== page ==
Such reminders of alternative patterns of activity seem to be a more than visual relief, but in providing them, the building appears to be running counter to the architect’s uttered intentions. In conversation, Stirling speaks of the business of reading as if it were an intensive process from which the reader ought not to be distracted, and therefore explains the tall upstand parapets of the access galleries as being high enough to prevent the heads of persons in the corridor being seen from the reading room below, and those parts of the parapet that have been raked back to a narrow cill at the top as providing psychologically valuable views down into reading room (thus giving a sense of unity between library and class-room activities). But it seems to me that an even greater psychological value resides in the views out of the reading room into the life of the galleries, especially where the parapet is cut down to knee-height, as it is at two points at each of the lower levels. It is difficult not to feel that in matters like this Stirling is proceeding on sound human instincts that undermine the functionalist rationalizations he likes to produce as post facto justifications of his designs.

As usual, the disparity between architect’s rationalizations and user’s observations does nothing to invalidate the quality of Stirling’s design - as any reader will agree as he straightens up from his books, stretches his shoulders and raises his eyes either to the spectacle of donnish heads bobbing along above the parapets, or to the three ventilating fans, painted in strong farm-tractor primary colours, nestling like newly landed agricultural space-satellites in the peak of the roof.

The exterior offers nothing so spectacular to the view. The projecting stair-towers and the end walls are explicit about vertical circulation and sectional organization, but can hardly be said to dramatize these. This in-eloquence becomes extreme in the patent glazing that covers most of the exterior and remains, in light or shade, curiously and craftily obtuse. It presents a glass surface that avoids doing any of the things that glass is supposed to do in Modern Movement mythology - it is not glamorous or fabulous, reflects nothing of interest and reveals remarkably little of the interior functioning of the building. It presents itself to the view simply as an inexpensive way of keeping the weather out; one that might - but for the fact that there are advantages to be gained from admitting daylight to the interior equally well have been corrugated asbestos.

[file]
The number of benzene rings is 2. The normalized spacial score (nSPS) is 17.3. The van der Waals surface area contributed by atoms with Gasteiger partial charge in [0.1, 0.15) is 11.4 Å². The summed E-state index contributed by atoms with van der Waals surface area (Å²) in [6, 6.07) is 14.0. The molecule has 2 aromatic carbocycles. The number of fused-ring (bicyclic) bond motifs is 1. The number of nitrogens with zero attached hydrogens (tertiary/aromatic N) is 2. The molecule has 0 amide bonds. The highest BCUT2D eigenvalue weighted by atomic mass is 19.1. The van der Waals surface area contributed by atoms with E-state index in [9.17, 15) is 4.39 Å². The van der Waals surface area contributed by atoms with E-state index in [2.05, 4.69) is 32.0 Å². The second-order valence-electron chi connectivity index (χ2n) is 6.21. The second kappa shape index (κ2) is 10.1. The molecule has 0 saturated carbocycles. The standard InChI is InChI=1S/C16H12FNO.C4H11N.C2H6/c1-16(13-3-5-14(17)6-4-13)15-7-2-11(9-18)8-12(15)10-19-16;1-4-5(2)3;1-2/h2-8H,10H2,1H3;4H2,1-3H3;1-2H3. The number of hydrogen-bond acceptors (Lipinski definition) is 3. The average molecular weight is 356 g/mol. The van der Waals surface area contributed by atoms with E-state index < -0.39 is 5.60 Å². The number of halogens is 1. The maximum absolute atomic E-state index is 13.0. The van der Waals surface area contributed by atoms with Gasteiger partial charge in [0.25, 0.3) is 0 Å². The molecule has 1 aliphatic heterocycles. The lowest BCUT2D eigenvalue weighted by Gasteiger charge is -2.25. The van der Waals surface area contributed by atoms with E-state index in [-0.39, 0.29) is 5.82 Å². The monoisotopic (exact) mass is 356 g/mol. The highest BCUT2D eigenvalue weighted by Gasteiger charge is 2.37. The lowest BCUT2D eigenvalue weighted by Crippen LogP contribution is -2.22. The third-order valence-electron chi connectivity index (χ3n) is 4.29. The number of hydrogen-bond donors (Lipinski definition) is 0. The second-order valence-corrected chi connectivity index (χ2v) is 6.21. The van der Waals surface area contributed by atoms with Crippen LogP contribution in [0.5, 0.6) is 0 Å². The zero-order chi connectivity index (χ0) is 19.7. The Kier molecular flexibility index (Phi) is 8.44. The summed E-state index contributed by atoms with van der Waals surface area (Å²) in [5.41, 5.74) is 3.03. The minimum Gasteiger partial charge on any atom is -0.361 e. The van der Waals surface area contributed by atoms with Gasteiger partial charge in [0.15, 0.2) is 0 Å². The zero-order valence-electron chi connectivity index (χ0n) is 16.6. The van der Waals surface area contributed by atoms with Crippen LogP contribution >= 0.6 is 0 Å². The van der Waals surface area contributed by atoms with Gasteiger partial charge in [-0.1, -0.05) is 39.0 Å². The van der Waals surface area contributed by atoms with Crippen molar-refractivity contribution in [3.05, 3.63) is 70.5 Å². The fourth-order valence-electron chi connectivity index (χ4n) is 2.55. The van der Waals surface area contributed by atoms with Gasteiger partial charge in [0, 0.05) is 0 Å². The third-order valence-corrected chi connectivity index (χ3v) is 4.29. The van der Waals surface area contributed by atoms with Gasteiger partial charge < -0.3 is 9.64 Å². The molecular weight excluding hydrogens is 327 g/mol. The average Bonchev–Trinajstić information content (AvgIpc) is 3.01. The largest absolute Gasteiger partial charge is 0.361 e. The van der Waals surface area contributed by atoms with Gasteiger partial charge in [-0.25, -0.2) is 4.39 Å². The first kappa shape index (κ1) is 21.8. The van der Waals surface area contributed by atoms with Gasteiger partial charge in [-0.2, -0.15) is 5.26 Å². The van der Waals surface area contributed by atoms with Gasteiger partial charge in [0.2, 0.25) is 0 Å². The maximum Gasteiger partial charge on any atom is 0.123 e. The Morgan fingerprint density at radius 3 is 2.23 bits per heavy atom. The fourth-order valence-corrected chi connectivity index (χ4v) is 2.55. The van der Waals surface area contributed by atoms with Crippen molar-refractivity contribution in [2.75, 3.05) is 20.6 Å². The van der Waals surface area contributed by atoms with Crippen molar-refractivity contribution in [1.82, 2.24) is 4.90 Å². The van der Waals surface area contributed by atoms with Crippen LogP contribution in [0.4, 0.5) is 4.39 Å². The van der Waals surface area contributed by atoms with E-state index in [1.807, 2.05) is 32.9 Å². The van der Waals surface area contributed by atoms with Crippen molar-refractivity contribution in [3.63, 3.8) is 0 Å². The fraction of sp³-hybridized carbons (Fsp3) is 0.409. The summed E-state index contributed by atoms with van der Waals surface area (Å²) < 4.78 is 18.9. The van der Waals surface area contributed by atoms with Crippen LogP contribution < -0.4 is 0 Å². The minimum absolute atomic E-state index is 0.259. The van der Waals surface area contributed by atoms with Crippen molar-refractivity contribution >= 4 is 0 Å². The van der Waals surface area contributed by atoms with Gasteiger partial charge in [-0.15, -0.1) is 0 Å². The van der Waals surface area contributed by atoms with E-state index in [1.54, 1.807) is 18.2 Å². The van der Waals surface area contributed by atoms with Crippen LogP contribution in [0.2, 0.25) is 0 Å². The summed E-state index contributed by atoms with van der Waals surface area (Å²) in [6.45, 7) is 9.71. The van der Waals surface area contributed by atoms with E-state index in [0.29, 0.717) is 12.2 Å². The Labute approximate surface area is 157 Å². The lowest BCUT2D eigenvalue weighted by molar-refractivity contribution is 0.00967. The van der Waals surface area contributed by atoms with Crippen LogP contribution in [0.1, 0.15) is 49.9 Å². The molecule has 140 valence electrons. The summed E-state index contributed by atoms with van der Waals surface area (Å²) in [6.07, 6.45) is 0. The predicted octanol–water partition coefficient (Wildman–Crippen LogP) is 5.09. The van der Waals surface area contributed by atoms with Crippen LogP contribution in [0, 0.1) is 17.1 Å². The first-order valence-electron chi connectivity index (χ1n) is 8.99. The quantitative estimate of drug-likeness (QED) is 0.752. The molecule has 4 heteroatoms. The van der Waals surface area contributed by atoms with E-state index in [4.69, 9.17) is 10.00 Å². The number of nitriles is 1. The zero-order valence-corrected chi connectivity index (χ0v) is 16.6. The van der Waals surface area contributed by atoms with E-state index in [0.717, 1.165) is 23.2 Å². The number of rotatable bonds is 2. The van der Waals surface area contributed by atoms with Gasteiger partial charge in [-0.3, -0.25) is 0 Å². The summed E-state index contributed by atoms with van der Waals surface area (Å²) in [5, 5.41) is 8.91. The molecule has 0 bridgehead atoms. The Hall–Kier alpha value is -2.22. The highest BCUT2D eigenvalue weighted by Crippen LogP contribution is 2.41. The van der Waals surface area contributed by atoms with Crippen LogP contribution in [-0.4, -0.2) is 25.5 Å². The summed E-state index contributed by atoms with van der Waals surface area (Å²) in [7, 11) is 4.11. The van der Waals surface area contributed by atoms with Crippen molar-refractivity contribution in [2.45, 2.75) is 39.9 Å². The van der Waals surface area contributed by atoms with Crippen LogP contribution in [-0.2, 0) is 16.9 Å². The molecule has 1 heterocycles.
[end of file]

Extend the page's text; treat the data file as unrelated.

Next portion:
To get away with this architecture of dumb insolence in Cambridge requires more than just derring-do; it requires the self-confidence that comes from knowing what you are about, and it implies an attitude. Self-confidence first: that patent glazing is not neutral or neat. The temptation to make it so (as proof that you are a gentleman as well as an architect) would have overwhelmed some architects confronted with Cambridge, but Stirling has permitted roughnesses, irregularities, misalignments. This is in no way to disparage him or the glazing system, which is meant to be assembled thus, and has the necessary degrees of tolerance to even out local inaccuracies. To have assembled it more neatly and with greater nicety of alignment would have been, and would have looked, merely affected - like most other modern architecture in Cambridge.

The attitude which seems to be implied in this self-confidence is that Cambridge is a university, rather than the shrine of a cult. All the other modern buildings in Cambridge even the very good ones, like Harvey Court - seem somewhat pre-occupied with trying to prove themselves scholarly adepts at the rituals of the cult, like collegiate planning, historical erudition, urbanity, and so forth. They come on like provincials earnestly trying to pass as long-established dons, and betray themselves by accents and mannerisms that don’t ring true. By proceeding as if the cult did not exist, and therefore not having to prove anything about it, the History Faculty building leaves itself with no problems of accent or manner. Style and detailing derive intrinsically from the building itself, not extrinsically from some more or less accurate apprehension of contingent cultural factors.

The building is indifferent to the architecture that surrounds it and therefore appears to mock it, but is not indifferent to Cambridge nor does it mock it, as a university. The commission did not arise from some self-advertising endowment nor an attempt to capitalize the name of an ageing statesman, but from the manifest needs of history teaching. The design was chosen from a very limited competition whose entries were closely scrutinized by men deeply involved in running the university and teaching in it - the Sidgwick Avenue Committee and the two appointed members from the History Board, Geoffrey Elton and M. I. Finley.